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Page number:653 
Remarks (internal):Trametes cervina basidiocarps are distinguished in the field by their pale tan colour and the large irregular tubes that tend to split and form a hydnaceous hymenophore. 
Description type:Non-original description 
Description:Trametes cervina (Schwein.) Bres. Fig. 353 Ann. Mycol. 1:81, 1903. - Boletus cervinus Schwein., Syn. Fung. Carol., p.70, 1822. Basidiocarps annual, sessile to effused-reflexed or occasionally resupinate, up to 5 x 21 x 1.5 cm, often in large imbricate clusters; upper surface hirsute to strigose, pinkish buff to cinnamon-buff or clay colour, faintly zonate to azonate; pore surface cinnamon-buff or becoming darker brown with age, the pores irregular, up to 1 mm in diam, dissepiments becoming thin and lacerate and hymenophore becoming daedaloid or almost hydnaceous; context pale buff, azonate, tough-fibrous, up to 1 cm thick; tube layer concolorous, continuous with the context, up to 1 cm thick.
Hyphal system dimitic; contextual generative hyphae thin-walled, hyaline, with clamps, rarely branched, 2-4 µm in diam; contextual skeletal hyphae thick-walled, hyaline, with rare branching, nonseptate, 3-6 µm in diam; tramal hyphae similar. Cystidia absent; rare fusoid cystidioles present, 15-18 x 4-4.5 µm.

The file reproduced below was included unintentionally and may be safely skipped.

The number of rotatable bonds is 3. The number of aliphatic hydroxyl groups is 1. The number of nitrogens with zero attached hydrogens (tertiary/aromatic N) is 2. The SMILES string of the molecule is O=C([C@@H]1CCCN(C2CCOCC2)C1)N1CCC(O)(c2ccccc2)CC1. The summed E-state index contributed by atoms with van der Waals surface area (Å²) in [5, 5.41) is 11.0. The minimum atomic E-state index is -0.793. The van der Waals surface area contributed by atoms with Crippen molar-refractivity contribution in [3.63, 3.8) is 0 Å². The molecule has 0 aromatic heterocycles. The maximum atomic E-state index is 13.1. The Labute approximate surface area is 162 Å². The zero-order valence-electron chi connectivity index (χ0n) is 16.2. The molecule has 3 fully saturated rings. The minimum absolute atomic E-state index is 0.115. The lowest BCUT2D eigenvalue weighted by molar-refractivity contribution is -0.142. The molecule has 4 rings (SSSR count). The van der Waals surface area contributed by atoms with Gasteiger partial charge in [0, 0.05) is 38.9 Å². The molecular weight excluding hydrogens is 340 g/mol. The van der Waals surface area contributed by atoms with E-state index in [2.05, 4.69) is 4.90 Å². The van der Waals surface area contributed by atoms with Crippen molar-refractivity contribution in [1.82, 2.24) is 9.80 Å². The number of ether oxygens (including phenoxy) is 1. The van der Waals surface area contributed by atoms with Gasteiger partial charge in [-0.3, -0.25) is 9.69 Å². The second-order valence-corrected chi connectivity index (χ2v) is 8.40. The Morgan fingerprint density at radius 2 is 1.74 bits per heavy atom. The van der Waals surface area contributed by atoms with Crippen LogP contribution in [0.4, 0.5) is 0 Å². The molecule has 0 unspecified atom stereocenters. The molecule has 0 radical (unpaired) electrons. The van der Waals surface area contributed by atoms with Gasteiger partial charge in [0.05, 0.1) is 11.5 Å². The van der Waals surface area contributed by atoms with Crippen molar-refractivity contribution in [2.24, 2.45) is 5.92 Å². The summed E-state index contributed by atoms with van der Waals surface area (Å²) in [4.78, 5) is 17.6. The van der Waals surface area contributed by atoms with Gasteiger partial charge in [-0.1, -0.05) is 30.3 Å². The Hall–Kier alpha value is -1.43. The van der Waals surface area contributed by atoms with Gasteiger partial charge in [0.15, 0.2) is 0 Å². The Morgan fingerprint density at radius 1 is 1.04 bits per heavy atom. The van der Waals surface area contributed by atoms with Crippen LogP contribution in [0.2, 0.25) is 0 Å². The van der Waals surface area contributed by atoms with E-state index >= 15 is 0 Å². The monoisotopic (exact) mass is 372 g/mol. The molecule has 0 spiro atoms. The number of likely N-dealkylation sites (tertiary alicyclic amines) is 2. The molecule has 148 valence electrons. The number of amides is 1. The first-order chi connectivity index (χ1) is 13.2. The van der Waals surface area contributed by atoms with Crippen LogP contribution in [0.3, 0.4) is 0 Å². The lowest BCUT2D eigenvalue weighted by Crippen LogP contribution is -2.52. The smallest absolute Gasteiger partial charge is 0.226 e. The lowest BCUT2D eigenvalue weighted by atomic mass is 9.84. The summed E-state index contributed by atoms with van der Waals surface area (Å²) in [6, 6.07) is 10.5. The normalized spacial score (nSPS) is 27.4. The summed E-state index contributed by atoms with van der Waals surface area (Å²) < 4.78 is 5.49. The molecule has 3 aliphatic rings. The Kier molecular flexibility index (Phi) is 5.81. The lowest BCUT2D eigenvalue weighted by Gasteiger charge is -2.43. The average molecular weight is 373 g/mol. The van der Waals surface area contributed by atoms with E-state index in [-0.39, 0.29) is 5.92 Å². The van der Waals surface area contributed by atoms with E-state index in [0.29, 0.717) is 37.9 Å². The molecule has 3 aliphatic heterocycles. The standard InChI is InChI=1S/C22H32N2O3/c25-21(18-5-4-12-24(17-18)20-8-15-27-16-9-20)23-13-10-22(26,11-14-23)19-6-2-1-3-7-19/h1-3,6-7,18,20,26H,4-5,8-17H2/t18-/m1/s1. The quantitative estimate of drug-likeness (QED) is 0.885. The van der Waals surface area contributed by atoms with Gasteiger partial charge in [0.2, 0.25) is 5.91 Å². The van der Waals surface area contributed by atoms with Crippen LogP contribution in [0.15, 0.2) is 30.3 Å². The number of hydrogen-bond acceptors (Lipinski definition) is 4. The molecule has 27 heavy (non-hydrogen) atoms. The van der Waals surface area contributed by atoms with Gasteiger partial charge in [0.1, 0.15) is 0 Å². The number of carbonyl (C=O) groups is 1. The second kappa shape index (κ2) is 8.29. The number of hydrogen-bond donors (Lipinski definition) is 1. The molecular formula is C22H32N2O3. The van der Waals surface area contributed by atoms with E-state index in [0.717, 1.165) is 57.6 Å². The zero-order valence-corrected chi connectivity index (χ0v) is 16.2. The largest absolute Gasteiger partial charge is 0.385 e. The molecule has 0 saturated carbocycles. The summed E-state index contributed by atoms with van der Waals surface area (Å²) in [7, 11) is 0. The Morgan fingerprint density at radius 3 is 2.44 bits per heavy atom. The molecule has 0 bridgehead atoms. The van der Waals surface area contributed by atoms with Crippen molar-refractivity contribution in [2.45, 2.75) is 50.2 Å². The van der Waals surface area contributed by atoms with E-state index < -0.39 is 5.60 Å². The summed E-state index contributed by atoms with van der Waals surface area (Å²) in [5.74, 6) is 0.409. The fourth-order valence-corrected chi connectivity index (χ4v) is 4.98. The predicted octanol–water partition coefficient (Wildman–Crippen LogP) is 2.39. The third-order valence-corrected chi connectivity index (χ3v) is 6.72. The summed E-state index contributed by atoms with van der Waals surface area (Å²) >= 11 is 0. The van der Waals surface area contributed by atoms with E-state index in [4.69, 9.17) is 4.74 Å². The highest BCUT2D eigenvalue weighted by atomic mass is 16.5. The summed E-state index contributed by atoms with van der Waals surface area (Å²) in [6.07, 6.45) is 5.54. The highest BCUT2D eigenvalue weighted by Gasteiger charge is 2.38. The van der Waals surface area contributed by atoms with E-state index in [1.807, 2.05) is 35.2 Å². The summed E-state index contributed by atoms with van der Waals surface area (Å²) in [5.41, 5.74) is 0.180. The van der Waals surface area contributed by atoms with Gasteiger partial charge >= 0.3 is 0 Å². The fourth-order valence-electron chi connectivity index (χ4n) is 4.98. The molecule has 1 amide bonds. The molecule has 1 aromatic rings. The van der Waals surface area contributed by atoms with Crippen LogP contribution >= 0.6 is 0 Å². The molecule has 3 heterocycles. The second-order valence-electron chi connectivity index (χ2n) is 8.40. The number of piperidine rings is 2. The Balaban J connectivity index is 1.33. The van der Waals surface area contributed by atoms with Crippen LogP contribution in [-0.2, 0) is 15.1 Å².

Basidia clavate, 4-sterigmate. 20-25 x 5-7 µm, with a basal clamp.
Basidiospores cylindric, slightly curved, hyaline, smooth, negative in Melzer' s reagent, 7-9(-10) x 2.5-3 pm.
Type of rot. White rot of dead hardwoods; positive in gum guaiac solution. Cultural characteristics. Unknown.
Sexuality. Unknown.
Substrata. Dead wood of numerous genera of hardwoods, most commonly on Fagus, but recorded on numerous hosts including Acer, Betula, Carpinus, Celtis, Cerasus, Corylus, Fraxinus, Ilex, Juglans, Malus, Morus, Myrica, Populus, Pyrus, Quercus, Salix and Ulmus. In Europe not recorded on conifers, but collected on Larix and Pinus in Siberia (Jahn 1983).
Distribution. A rare central European species and known north to central Germany (see map in Jahn 1983). Not known from Great Britain and the Nordic countries. Known from Morocco (Malencon 1956) and through Asia to North America.
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